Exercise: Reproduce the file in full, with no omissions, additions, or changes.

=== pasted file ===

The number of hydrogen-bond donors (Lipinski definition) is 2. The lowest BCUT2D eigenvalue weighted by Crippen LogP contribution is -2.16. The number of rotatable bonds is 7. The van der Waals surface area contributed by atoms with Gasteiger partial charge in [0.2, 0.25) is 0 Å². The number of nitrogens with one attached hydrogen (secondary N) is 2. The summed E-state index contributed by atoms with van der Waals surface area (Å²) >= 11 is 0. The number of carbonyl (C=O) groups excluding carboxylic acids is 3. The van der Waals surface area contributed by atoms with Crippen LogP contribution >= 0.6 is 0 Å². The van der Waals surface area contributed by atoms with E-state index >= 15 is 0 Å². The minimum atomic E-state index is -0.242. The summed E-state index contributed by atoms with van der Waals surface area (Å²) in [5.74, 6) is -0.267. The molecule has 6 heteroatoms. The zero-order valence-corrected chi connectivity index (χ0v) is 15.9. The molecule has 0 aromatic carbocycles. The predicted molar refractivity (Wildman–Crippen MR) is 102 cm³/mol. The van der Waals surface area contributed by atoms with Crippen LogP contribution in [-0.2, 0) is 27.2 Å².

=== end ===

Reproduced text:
The number of hydrogen-bond donors (Lipinski definition) is 2. The lowest BCUT2D eigenvalue weighted by Crippen LogP contribution is -2.16. The number of rotatable bonds is 7. The van der Waals surface area contributed by atoms with Gasteiger partial charge in [0.2, 0.25) is 0 Å². The number of nitrogens with one attached hydrogen (secondary N) is 2. The summed E-state index contributed by atoms with van der Waals surface area (Å²) >= 11 is 0. The number of carbonyl (C=O) groups excluding carboxylic acids is 3. The van der Waals surface area contributed by atoms with Crippen LogP contribution >= 0.6 is 0 Å². The van der Waals surface area contributed by atoms with E-state index >= 15 is 0 Å². The minimum atomic E-state index is -0.242. The summed E-state index contributed by atoms with van der Waals surface area (Å²) in [5.74, 6) is -0.267. The molecule has 6 heteroatoms. The zero-order valence-corrected chi connectivity index (χ0v) is 15.9. The molecule has 0 aromatic carbocycles. The predicted molar refractivity (Wildman–Crippen MR) is 102 cm³/mol. The van der Waals surface area contributed by atoms with Crippen LogP contribution in [-0.2, 0) is 27.2 Å².